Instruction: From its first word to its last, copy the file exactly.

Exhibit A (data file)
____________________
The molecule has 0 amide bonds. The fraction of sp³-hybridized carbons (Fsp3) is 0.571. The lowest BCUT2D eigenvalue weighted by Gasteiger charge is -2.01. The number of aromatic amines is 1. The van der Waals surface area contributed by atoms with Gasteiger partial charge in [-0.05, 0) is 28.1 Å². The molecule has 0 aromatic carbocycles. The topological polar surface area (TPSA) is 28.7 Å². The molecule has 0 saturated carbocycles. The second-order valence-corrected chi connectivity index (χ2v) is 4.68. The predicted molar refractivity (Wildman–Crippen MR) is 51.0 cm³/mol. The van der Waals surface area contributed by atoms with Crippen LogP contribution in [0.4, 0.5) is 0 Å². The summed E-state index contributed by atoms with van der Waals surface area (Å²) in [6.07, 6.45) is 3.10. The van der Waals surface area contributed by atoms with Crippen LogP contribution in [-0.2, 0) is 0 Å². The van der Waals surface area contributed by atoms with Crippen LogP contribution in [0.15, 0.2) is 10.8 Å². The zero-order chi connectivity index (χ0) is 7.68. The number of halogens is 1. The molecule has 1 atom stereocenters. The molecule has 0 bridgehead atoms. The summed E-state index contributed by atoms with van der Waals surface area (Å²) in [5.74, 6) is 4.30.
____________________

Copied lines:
The molecule has 0 amide bonds. The fraction of sp³-hybridized carbons (Fsp3) is 0.571. The lowest BCUT2D eigenvalue weighted by Gasteiger charge is -2.01. The number of aromatic amines is 1. The van der Waals surface area contributed by atoms with Gasteiger partial charge in [-0.05, 0) is 28.1 Å². The molecule has 0 aromatic carbocycles. The topological polar surface area (TPSA) is 28.7 Å². The molecule has 0 saturated carbocycles. The second-order valence-corrected chi connectivity index (χ2v) is 4.68. The predicted molar refractivity (Wildman–Crippen MR) is 51.0 cm³/mol. The van der Waals surface area contributed by atoms with Crippen LogP contribution in [0.4, 0.5) is 0 Å². The summed E-state index contributed by atoms with van der Waals surface area (Å²) in [6.07, 6.45) is 3.10. The van der Waals surface area contributed by atoms with Crippen LogP contribution in [-0.2, 0) is 0 Å². The van der Waals surface area contributed by atoms with Crippen LogP contribution in [0.15, 0.2) is 10.8 Å². The zero-order chi connectivity index (χ0) is 7.68. The number of halogens is 1. The molecule has 1 atom stereocenters. The molecule has 0 bridgehead atoms. The summed E-state index contributed by atoms with van der Waals surface area (Å²) in [5.74, 6) is 4.30.